Rwandan-based energy company, Ignite Power, is confident to have been able to change the energy paradigm in Africa as it is offering a price plan for home solar products.
Ignite's chief executive, Yariv Cohen, said: "We [have] completed phase 2 of 'Ignite Rwanda' project. With a network of 1,600 installers, operational efficiencies and economies of scale, we can make home solar more affordable than ever before.
"The launch marks the commencement of phase 3, on track to achieve our goal of 100% Clean Access."
In recent years, the price of solar has been dropping. Solar home systems in Africa, however, have not followed suit, mainly because international companies found it difficult to reach scale and secure local financing, the company said.
Affordable home solar products
The company’s chief information officer, Angela Homsi, said: "We are excited that local commercial capital is mobilising towards the solar home sector. This indicates we are moving from niche financing to mainstream capital.
"We expect this to continue, lower the cost of capital further and enable us to provide even more value to our clients."
The press release claims that in less than a year, the company became the largest rural utility in Rwanda.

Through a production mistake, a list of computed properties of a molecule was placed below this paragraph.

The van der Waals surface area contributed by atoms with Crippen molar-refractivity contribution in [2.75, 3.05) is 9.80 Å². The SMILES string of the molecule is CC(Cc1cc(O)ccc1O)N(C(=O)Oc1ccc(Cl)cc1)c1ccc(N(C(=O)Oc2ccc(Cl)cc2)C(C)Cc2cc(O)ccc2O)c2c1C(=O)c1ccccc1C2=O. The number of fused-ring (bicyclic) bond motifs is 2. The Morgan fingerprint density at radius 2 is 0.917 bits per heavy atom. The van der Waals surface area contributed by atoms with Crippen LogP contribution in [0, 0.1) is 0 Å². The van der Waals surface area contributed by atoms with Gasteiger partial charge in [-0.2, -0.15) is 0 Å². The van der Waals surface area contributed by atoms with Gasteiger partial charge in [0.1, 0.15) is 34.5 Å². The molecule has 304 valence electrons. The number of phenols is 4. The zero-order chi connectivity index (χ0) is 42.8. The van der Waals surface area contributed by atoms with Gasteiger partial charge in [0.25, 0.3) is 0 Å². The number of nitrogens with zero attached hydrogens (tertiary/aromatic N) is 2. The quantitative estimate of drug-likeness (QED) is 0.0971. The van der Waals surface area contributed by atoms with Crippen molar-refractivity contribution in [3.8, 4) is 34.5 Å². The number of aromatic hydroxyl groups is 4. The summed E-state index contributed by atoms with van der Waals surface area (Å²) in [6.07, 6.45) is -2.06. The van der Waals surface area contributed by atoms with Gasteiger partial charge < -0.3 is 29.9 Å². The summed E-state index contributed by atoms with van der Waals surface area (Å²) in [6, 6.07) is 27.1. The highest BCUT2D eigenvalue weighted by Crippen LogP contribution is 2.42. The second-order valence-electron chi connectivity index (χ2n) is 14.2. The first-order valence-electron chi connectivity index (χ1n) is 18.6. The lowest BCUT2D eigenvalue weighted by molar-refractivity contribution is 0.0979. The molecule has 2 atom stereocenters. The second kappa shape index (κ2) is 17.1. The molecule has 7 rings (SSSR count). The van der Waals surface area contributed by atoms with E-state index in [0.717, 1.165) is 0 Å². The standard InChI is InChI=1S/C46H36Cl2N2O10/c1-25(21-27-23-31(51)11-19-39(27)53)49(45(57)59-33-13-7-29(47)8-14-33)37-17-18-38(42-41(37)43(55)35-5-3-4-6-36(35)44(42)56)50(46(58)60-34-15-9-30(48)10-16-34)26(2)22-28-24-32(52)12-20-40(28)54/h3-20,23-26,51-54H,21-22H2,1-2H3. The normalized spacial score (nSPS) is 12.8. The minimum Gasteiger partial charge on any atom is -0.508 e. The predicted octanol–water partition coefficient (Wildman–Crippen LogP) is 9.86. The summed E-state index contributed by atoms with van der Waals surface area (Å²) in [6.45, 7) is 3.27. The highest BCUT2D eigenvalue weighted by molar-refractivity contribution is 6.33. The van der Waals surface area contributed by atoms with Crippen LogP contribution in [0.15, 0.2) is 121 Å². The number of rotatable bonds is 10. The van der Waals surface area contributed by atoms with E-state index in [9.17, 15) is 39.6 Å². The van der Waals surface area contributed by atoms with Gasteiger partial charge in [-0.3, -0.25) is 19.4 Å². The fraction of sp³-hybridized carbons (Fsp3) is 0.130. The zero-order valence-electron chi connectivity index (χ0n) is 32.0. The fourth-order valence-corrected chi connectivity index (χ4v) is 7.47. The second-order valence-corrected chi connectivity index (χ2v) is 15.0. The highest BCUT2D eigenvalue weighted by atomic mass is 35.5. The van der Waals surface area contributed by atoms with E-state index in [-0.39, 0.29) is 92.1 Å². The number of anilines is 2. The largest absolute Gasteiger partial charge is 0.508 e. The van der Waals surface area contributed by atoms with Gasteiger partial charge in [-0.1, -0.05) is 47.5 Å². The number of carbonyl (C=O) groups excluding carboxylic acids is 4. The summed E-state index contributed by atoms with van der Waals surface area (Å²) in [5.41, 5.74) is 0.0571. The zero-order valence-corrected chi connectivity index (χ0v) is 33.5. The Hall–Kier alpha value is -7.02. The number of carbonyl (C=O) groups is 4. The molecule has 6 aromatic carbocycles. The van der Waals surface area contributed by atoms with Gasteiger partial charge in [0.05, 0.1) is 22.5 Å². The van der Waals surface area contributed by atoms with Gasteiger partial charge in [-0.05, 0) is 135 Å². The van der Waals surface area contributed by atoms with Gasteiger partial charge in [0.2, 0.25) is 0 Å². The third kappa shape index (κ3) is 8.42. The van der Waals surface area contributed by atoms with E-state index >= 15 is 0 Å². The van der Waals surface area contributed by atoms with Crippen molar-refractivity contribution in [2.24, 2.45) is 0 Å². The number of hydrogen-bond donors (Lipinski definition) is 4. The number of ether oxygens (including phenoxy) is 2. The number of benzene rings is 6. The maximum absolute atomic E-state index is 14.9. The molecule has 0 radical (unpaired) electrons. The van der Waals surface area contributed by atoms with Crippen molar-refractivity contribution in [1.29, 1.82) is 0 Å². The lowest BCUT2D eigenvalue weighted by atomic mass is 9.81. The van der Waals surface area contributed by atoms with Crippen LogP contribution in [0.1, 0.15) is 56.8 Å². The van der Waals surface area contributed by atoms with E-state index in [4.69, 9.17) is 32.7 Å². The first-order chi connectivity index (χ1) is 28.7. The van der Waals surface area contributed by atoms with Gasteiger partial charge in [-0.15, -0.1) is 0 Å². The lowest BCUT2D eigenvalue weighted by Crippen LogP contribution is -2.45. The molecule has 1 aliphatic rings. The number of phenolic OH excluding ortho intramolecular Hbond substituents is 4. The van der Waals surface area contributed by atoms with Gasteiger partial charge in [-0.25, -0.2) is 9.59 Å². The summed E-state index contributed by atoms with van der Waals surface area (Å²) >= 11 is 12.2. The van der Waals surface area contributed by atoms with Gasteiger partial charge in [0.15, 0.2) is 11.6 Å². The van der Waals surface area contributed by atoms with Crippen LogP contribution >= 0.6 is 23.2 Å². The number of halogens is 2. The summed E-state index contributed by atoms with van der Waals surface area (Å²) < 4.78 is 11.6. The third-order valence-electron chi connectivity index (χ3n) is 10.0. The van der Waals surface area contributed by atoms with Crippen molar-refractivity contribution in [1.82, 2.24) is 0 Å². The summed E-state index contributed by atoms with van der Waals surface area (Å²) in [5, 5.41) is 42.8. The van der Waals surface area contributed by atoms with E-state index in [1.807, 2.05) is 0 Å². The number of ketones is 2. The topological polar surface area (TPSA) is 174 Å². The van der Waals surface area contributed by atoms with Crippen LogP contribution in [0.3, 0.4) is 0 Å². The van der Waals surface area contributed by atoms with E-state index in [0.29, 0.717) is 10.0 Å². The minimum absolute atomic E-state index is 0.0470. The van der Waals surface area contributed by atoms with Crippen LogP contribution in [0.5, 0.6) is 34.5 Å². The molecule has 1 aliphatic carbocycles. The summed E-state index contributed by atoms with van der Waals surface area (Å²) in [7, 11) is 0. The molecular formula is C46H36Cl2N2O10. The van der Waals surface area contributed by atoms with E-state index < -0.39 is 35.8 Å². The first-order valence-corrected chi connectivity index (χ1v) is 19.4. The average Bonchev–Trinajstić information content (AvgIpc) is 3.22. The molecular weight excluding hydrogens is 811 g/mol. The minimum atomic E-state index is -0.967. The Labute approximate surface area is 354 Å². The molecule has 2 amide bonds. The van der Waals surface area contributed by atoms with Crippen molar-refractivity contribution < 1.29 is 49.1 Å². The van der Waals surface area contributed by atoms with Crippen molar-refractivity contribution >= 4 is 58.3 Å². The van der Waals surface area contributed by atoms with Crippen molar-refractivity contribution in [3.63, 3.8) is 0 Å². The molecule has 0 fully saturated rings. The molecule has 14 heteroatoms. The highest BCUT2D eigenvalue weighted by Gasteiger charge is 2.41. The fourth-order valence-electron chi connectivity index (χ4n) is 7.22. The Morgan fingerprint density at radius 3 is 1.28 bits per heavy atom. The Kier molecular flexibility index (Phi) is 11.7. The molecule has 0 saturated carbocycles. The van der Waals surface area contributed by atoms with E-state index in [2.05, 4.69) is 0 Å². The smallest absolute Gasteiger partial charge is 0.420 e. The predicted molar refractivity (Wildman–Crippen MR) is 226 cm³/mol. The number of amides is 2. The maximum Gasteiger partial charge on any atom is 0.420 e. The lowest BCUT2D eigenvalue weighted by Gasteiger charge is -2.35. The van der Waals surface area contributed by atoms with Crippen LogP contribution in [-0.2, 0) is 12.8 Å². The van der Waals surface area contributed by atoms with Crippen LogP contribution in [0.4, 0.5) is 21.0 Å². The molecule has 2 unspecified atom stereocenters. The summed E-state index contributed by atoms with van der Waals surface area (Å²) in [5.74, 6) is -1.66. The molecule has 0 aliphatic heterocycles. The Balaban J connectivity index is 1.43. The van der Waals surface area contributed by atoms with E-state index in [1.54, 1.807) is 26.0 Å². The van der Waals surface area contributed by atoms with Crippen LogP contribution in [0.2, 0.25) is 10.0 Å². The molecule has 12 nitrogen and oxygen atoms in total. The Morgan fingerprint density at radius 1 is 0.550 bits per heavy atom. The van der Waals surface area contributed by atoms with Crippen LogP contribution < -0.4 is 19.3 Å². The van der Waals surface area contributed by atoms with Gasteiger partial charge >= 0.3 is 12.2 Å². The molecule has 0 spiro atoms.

The solar power firm achieved this milestone through its collaboration with Rwandan power utility, Energy Development Corporation Ltd (EDCL) to connect hundreds of villagers to off-grid power.
So far beneficiaries consist of villagers from Nyagatare and Rwamagana Districts.
Off-grid power generation
The Rwandan government has set plans to increase off-grid power generation to 22MW by 2018, up from the current 8.75MW.
The managing director of EDCL, Emmanuel Kamanzi, has said that the power utility is working with 24 solar companies to avail electricity in remote villages that cannot easily be connected on the grid. Read more...
"It's not mandatory that electricity must be from the grid. We would like to have many homes using off-grid electricity instead of waiting for grid extensions," Kamanzi said.
Featured image: Stock